Full Moons and Dogs: Weird Things That Vets See During a Full Moon

Full Moons and Dogs: Weird Things That Vets See During a Full Moon

post imagepost image
post imagepost image

PetPartners, Inc. is an indirect corporate affiliate of PetPlace.com. PetPlace may be compensated when you click on or make a purchase using the links in this article.

Strange Things Dogs Do During Full Moons

For years – (and even now) – veterinarians and emergency room doctors will tell you stories of weird calls and cases they see in dogs during full moons.

I know staffs that dread working nights with full moons. To read the full story about how the moon affects pets – go to How will the Big Moon Days Affect your Dog or Cat?

What are some examples? These might seem strange but in some weird way – some of them cal also be funny. Sometimes, when working under stressful conditions – staff need to maintain a sense of humor.

In general, more than any one thing – many emergency clinics are just plain busier – sometimes twice or three times as busy on full moon nights as other nights. This can make things very hectic.

Hear are some examples:

  • An owner calls at 3 am and says…(this is the total phone call) “Hello, My dog is fat. (pause)”. “Yes”, the technician answers at the emergency clinic. “My dog is really fat”. The technician responds, “I’m sorry to hear that. Maybe you should consider some weight loss strategies. We are an emergency room. Are you having an emergency with your pet?”. The caller responds….”No. My dog is fat”. Well, maybe you can read an article on Petplace.com on dog obesity. Then…talk to your veterinarian to determine what the best plan is for your dog”. Caller….”okay. Bye.”. This is strange – but especially strange at 3 am.
  • A 10-year-old Labrador retriever that used to be ornery and “eat things” as a puppy decided in his senior years to eat a tennis ball.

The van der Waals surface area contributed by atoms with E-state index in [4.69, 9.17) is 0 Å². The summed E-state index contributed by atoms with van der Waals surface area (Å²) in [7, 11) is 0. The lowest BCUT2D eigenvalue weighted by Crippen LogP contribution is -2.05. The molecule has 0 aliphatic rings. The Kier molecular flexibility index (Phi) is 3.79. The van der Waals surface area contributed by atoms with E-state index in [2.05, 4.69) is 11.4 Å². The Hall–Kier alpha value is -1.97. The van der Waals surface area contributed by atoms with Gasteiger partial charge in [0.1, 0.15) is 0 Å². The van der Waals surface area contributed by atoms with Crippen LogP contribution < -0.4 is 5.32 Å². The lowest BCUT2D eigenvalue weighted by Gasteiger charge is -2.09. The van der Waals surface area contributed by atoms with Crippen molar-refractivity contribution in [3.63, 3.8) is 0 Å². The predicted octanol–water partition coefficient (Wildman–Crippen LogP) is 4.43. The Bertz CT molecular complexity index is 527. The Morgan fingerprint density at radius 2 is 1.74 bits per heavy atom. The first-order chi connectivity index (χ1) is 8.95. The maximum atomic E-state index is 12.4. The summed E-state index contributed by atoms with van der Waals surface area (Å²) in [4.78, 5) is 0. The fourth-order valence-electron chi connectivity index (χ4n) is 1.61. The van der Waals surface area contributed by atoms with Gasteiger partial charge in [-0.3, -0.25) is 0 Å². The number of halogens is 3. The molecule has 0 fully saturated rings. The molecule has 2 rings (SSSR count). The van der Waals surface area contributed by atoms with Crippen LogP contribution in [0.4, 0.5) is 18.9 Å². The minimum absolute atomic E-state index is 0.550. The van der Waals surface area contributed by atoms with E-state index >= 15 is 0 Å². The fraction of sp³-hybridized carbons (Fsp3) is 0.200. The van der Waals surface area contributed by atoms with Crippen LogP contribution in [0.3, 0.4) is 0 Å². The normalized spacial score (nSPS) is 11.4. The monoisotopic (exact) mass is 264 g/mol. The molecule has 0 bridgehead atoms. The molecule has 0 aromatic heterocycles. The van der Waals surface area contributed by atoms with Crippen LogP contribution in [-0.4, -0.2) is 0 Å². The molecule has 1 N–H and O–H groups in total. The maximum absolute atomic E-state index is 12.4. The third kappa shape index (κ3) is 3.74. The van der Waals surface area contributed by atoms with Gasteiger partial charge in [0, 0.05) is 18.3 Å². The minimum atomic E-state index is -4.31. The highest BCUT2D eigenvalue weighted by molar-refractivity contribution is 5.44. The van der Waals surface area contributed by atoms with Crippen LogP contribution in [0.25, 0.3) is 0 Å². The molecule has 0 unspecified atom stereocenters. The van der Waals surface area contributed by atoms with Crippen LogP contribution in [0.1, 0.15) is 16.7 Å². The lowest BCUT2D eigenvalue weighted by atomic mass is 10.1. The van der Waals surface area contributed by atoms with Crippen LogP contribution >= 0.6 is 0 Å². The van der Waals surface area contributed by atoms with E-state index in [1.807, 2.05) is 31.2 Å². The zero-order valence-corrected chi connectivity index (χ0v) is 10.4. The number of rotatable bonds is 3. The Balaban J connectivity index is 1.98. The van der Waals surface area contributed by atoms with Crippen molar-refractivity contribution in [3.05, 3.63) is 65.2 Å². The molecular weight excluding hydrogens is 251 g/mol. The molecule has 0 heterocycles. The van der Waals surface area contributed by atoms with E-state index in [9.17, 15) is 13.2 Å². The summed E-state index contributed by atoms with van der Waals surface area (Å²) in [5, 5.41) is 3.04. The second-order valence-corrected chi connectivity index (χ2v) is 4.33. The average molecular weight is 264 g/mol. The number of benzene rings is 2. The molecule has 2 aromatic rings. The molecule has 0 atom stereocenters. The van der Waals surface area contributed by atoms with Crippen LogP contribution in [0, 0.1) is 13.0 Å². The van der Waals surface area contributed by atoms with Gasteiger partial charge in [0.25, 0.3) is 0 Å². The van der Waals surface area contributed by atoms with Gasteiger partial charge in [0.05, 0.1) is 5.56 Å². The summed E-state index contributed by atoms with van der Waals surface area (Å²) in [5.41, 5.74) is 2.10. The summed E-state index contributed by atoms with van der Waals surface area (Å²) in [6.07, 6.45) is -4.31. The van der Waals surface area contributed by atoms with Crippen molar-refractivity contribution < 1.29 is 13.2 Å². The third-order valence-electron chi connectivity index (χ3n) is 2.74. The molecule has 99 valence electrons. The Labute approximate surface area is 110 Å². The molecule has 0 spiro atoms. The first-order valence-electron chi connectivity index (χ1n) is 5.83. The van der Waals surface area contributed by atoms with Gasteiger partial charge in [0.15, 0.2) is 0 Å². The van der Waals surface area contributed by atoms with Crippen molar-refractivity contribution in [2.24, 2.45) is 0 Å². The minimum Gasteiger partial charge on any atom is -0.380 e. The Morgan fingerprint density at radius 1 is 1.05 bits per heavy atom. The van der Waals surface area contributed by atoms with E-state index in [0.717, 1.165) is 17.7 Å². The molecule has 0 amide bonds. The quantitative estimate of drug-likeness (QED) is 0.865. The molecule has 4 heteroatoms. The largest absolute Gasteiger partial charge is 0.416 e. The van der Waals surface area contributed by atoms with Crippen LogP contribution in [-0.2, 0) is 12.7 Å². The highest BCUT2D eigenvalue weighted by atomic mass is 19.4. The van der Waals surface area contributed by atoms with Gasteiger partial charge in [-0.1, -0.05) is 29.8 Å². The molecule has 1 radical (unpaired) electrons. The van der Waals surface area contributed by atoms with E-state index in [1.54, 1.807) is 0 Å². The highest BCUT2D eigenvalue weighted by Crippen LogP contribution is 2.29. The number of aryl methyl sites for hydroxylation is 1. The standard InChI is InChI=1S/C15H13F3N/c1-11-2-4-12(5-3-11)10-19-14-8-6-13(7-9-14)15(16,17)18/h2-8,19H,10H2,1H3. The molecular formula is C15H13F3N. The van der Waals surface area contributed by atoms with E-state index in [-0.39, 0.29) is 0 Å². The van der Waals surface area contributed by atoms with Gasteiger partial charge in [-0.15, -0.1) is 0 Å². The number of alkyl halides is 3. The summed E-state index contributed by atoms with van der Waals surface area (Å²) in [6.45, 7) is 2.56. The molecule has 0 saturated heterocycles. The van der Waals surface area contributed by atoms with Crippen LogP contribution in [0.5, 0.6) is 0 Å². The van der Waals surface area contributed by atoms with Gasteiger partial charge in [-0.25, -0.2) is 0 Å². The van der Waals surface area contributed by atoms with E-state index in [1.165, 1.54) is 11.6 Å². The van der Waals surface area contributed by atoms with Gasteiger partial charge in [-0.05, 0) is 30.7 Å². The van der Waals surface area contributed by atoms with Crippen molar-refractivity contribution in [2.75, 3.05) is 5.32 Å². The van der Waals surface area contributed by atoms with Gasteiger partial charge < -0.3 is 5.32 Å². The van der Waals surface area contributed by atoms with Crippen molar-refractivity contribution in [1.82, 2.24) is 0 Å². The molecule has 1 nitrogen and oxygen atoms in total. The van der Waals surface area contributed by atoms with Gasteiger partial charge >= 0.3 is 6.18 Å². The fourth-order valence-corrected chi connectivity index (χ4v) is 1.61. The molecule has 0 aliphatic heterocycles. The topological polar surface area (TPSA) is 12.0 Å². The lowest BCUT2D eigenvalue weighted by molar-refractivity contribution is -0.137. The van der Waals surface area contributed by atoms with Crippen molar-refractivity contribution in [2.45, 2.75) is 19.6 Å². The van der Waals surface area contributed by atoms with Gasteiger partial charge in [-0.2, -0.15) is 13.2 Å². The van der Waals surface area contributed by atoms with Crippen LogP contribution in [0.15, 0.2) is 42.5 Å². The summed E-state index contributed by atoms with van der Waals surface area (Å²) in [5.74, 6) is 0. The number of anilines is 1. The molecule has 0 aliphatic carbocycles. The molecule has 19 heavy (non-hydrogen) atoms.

• One night – a vet emergency friend saw three dogs diagnosed with bloat (Gastric Dilatation & Volvulus) within about 30 minutes.
  • Many believe that dogs are more likely to seizure during a full moon. I’ve seen times when there can be 5 or 6 dogs present with seizures during a full moon.
  • A dog came to the ER clinic – the dog’s owner was in a complete and utter panic. The dog was a 9-month-old intact boxer. The owner said she had heard boxers can develop tumors and can be prone to cancer. She just identified 2 small tumors. Diagnosis? The dog had an erection.
  • One night – within about 30 minutes – two dogs game in with “golf” related incidents. One owner was practicing his swing and swears the dog was on the other side of the yard but ended up behind him, getting hit with club and suffering from a broken radius (front lower leg).
  • On the other side of town, an owner was putting golf balls as he has for years – and his dog would play with them. ON this night – the beagle picked up one – looked at the owner and swallowed it, then picked up another and swallowed IT! It came to the clinic – and had to have surgery to remove the golf balls.

    Want to read about some stories from dog owners about how their dogs behaved on a full moon? Read more.


number-of-posts0 paws up

Previous / Next Article

Previous Article button

Diseases & Conditions of Dogs

Gangliosidosis (Storage Disease) in Dogs

Next Article button